EarthSky got a question about the 2010 U.S. Census from Facebook friend, Diana de la Llata. She asked: “How does the Census count homeless people and immigrants who might be afraid of being deported?” To find out, we asked Mark Mather, Associate Vice President of the Population Reference Bureau. He told us how census workers count people who are homeless.
Mark Mather: The main method is to go out to shelters and to the people who are providing services to the homeless in order to collect information about the homeless population. They also go out to designated street locations and try to count people who are living on the street. And for those who they don’t identify in designated locations, they have places called “Be Counted” centers to try to get people to come in and fill out their form.
To encourage undocumented immigrants to respond to the census, Mather said, the Census Bureau uses TV, radio and billboard messages, and enlists the help of community organizations to let people know that responding to the census won’t get them in trouble.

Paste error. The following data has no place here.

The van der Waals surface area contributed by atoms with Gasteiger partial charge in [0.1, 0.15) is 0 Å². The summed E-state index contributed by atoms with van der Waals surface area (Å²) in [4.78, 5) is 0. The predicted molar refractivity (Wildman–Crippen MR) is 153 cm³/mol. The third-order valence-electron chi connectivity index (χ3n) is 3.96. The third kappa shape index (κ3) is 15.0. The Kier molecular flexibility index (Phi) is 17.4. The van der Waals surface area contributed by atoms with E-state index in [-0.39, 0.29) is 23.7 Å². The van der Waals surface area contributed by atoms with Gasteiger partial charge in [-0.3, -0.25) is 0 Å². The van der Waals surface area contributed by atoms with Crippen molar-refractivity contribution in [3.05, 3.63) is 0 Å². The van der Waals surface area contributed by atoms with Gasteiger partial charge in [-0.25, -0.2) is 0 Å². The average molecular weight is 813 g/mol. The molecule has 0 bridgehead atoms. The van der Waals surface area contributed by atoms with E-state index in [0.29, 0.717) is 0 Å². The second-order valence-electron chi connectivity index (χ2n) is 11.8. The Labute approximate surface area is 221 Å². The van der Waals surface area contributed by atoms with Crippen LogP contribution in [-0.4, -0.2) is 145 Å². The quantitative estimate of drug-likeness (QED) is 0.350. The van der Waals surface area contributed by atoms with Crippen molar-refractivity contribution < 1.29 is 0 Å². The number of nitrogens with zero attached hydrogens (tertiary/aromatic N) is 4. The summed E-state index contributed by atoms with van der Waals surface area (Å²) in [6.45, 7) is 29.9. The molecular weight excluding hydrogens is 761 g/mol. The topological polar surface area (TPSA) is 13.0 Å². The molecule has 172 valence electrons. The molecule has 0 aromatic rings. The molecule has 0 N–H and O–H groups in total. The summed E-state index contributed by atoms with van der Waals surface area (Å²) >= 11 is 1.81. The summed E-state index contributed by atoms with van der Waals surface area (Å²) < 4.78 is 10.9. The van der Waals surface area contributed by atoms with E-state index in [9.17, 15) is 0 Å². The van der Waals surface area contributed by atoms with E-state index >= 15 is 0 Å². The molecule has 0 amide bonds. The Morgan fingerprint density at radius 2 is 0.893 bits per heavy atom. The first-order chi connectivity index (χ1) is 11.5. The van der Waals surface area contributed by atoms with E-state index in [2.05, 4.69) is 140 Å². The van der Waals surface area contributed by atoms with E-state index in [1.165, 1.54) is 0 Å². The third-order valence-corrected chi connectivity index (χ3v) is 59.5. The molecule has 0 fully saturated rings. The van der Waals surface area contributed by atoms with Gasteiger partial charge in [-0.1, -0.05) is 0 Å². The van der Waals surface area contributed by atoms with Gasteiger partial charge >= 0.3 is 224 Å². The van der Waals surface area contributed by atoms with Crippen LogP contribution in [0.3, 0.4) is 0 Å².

Mark Mather: They’re not going to use people’s information in any way except for reporting the summary data. The information is completely confidential.
And for people living in the U.S. who don’t speak English, Mather said, there are census forms in five other languages, and assistance guides are available in 59 languages. While mailing back the U.S. census benefits residents when resources are divided between regions, Mather explained that turning in the forms also saves taxpayers money.
Mark Mather: In 2000 they had an initial mail response rate of about 67% – that’s the percentage of households that initially mailed back their census form. For every one percentage point drop in that mail response rate it costs the Census Bureau up to 90 million dollars to track down all the non-responding households. They either have to contact them by phone or go knock on their door to try to collect their information.
When the first census was taken in 1790 the United States population was just shy of 4 million. Secretary of State Thomas Jefferson directed this first count, which was used to determine Congressional representation for the original states.